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After my death our beloved Church abroad will break three ways ... first the Greeks will leave us as they were never a part of us ... then those who live for this world and its glory will go to Moscow ... what will remain will be those souls faithful to Christ and His Church. ~St. Philaret of NY






ROCiE-V Defrocks Three Bishops

Vertograd 97.4. The Synod of ROCiE-V Defrocks Three Bishops


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Vertograd

Sat, Mar 5, 2016 at 11:02 AM
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VERTOGRAD
Orthodox Journal
Newsletter No. 97.4, Saturday, March 5, 2016. 9:58 p.m.



The Synod of ROCiE-V Defrocks Three Bishops

On February 26, 2016, the Synod of Bishops of the Russian Orthodox Church in Exile under the presidency of Archbishop Vladimir (Tselishchev) of San Francisco and Western America (ROCiE-V) defrocked three bishops who had left the jurisdiction of this Synod: Philaret (Semovskih), Cassian (Mukhin), and Anastassy (Surzhik), Portal-Credo.Ru reports.     

As such, ROCiE-V now has only one bishop in Russia: Bishop Victor of St. Petersburg and Northern Russia. 

In October of 2015, Bishops Philaret (Semovskih) and Cassian (Mukhin) joined a new ecclesial administration (jurisdiction) that had been organized at a Council in the village of Amosovka (Kursk Region). This jurisdiction (ROCiE-Ph) elevated Philaret (Semovskih) to the rank of Metropolitan. In mid-February of 2016, Philaret retired and suspended Bishop Cassian, who had gone over to the Orthodox Catholic Church of France. 

In October of 2015, Bishop Anastassy (Surzhik) joined ROCOR-A for a few days, but his flock did not support this action. Thereafter, he became fully independent of all existing jurisdictions. 

The Synod of ROCiE-V found Bishop Philaret’s actions to violate Canon 18 of the Fourth Ecumenical Council and Canon 14 of the First-and-Second Council of Constantinople.

While considering the matter of Bishop Anatassy, the Synod recalled the anathema that this bishop had issued to the Synod in 2014, which resulted in him not being admitted to the meeting of the ROCiE-V Synod of Bishops in 2015. The Synod, making note of Bishop Anastassy’s allegiance to heretical (Cyprianite) views, defrocked him on the basis of the same canons that applied to Bishop Philaret.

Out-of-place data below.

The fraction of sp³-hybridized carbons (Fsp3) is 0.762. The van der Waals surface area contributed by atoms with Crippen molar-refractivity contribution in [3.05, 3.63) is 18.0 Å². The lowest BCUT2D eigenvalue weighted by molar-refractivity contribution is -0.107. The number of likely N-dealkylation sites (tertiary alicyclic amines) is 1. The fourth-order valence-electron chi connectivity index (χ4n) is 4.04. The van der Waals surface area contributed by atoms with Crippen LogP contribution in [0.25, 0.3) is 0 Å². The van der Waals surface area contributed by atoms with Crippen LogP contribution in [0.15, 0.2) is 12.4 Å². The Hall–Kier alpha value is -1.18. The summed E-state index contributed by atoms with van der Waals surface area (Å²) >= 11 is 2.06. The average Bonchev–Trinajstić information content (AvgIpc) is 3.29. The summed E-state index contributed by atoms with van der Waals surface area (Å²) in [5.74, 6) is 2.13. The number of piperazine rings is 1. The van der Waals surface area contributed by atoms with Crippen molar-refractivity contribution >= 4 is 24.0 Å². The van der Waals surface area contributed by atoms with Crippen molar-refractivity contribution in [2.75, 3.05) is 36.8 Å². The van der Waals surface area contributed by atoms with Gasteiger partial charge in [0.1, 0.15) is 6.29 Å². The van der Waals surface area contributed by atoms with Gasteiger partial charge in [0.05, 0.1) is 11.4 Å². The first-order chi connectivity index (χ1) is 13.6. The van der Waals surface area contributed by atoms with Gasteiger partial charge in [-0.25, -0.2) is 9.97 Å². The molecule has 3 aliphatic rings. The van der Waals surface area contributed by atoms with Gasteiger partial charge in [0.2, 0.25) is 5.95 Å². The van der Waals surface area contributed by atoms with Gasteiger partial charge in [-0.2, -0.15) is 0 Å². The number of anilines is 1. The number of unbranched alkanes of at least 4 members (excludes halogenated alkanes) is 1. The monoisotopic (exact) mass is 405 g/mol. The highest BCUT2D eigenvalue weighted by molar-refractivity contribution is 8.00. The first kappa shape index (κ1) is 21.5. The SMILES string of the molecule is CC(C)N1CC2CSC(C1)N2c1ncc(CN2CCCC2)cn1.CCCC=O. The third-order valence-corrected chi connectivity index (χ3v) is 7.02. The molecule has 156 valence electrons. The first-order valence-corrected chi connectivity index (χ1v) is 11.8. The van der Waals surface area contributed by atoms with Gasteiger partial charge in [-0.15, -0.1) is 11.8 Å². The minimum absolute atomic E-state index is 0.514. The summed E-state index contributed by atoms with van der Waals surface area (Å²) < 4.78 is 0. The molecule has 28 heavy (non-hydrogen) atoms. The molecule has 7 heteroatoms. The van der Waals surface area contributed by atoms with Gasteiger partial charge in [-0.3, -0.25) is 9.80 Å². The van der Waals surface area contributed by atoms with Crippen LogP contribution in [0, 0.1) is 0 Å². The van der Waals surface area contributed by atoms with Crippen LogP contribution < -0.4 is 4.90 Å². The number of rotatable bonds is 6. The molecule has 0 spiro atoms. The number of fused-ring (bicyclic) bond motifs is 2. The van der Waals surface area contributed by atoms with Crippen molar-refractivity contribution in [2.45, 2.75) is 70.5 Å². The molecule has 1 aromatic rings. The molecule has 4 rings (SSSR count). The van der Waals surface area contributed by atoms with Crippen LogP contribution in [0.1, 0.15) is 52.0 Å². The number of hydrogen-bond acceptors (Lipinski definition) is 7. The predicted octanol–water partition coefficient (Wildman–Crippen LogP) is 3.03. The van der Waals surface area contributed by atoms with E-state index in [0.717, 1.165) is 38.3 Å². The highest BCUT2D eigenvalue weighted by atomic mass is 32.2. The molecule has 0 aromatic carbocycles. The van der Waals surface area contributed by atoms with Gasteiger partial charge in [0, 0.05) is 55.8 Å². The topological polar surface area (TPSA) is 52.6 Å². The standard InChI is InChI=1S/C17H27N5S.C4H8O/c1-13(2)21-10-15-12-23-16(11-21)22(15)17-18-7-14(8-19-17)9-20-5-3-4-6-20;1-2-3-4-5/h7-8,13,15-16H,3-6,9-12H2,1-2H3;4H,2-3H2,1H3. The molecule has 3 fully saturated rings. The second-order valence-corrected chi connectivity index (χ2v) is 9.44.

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Vertograd 98.4. Met Damascene on Healing the Schisms Within the TOC

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Sun, Mar 6, 2016 at 10:46 AM
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VERTOGRAD
Orthodox Journal
Newsletter No. 98.4, Sunday, March 6, 2016. 9:35 p.m.


Metropolitan Damascene on Healing the Schisms Within the True Orthodox Church

Translator’s introduction: When reading the following interview given by Metropolitan Damascene of Moscow and All Russia – who heads one branch of the “Russian Orthodox Church” (RusOC-D) – to Portal-Credo.Ru, it should be borne in mind that all such acronyms as ROCOR, ROCA, and ROCiE are in fact translations of the single acronym РПЦЗ. In the following translation, this Russian acronym is translated as “Russian Church Abroad” when used generically, and as “ROCiE-V” when referring specifically to the group headed by Archbishop Vladimir.

Portal-Credo.Ru: Vladyka, the Synod of the ROCiE-V has split into three parts. You know the majority of participants in the present schism personally. In your opinion, what brought about this new division?

Metropolitan Damascene: There is one indisputable truth in any schism within the Russian Church Abroad. It is not under wraps; it can be seen on church portals and websites. The problem is that few of the First Hierarchs care whether or not this is indeed the case. If you were to redirect your question to Vladyka Vladimir, to Vladyka Anastassy, or to Vladyka Philaret, none of them, when responding to it, would ask one another forgiveness or say: “I was wrong” or “we were wrong.” Each of them will insist upon his own truth, defend his own church, and call upon all the rest to follow him.